“It stretches the gastroc and biomechanically improves the gait,” he said. “Orthotic management can be very effective in balancing the muscles. It can improve stability and suppress some tone by reducing specific movements strategically—but it doesn’t do anything relative to strength.”

Lin also draws a distinction between the potential benefits of exercise in different types of CP.

“With a patient who has spasticity, you can try to reeducate and remodel a bit,” he said. “But an athetoid patient doesn’t have any patterned movement, and walking is all pattern.”

Mark K. Taylor, CPO, FAAOP, senior prosthetist and orthotist at the University of Michigan Orthopedic and Prosthetic Center, also uses orthoses to balance CP patients’ musculature and improve gait.

“For those with an internal rotational deformity, I want to use an orthosis to help support the kids and get them out of a crouch-type gait,” he said. “That’s why range of motion is important—so we can hold that range orthotically, not let the therapy go to waste and be overpowered by tone, so they go into contracture again.”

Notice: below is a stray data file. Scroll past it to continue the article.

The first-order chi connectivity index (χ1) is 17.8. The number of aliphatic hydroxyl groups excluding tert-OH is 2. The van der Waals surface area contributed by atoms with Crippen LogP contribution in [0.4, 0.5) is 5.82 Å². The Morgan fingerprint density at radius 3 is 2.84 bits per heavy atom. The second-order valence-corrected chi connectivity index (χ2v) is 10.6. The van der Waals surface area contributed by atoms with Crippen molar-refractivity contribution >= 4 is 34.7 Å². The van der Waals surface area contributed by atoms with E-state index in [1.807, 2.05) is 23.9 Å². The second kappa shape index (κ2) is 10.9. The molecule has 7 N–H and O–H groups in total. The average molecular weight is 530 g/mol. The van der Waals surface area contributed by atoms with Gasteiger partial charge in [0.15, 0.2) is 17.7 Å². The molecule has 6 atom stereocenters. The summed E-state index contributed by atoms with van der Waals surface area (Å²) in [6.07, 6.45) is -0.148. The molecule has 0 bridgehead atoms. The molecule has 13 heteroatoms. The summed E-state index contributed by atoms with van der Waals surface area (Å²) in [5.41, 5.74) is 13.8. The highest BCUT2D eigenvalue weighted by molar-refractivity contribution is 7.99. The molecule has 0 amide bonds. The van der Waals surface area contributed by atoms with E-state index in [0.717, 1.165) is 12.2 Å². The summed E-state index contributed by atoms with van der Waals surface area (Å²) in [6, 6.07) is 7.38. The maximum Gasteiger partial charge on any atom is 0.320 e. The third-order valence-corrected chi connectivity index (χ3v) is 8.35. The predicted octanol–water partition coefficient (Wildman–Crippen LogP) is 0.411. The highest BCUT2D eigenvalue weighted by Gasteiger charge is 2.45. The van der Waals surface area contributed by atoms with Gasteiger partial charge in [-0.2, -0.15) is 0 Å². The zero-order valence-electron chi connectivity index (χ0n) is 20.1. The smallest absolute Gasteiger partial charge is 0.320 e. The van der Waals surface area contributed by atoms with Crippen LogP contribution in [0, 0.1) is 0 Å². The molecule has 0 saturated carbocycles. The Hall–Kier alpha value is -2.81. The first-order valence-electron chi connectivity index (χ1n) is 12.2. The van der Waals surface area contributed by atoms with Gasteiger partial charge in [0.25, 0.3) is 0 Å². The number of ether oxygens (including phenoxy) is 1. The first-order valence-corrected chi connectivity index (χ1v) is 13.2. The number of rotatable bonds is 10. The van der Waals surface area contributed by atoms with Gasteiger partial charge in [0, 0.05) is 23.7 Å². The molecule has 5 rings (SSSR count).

Overbracing concerns

Eileen Fowler appreciates the role of bracing in her patients, as long as it’s done carefully.

“If someone has significant impairment in motor control, it’s important to stabilize the ankles,” she said. “Putting the foot flat on the floor provides a more stable gait pattern. But in children who have relatively good motor control, orthotic devices can get in the way. If a child is able to run and jump, and you put them in an orthosis, sometimes they have more trouble. Not every child with cerebral palsy should get braces.”

Taylor agrees.

“We never want to overbrace a child,” he said. “In my experience, a teamwork approach with physical therapists has been the key to success with these kids. We throw ideas back and forth and come up with plans for each patient. It might involve nighttime stretching or wearing a certain brace for half a day.”

Tom DiBello, CO, president of Dynamic Orthotics and Prosthetics in Houston, sees such integrated approaches as essential to effective treatment of children with CP.

“The emphasis in managing children with neuromuscular problems from an orthotic standpoint should always be improving bony alignment, but you have to be careful how you achieve it,” he said. “There’s an unfortunate tradeoff when, in the course of stabilizing a joint, you lose some of its normal motion. You never want to overly encumber these children with bracing.”

For DiBello, the optimal approach would entail maintaining good alignment through the process of strengthening.

“We’re always interested in seeing these kids become stronger,” he said.

Cary Groner is a freelance writer based in Northern California.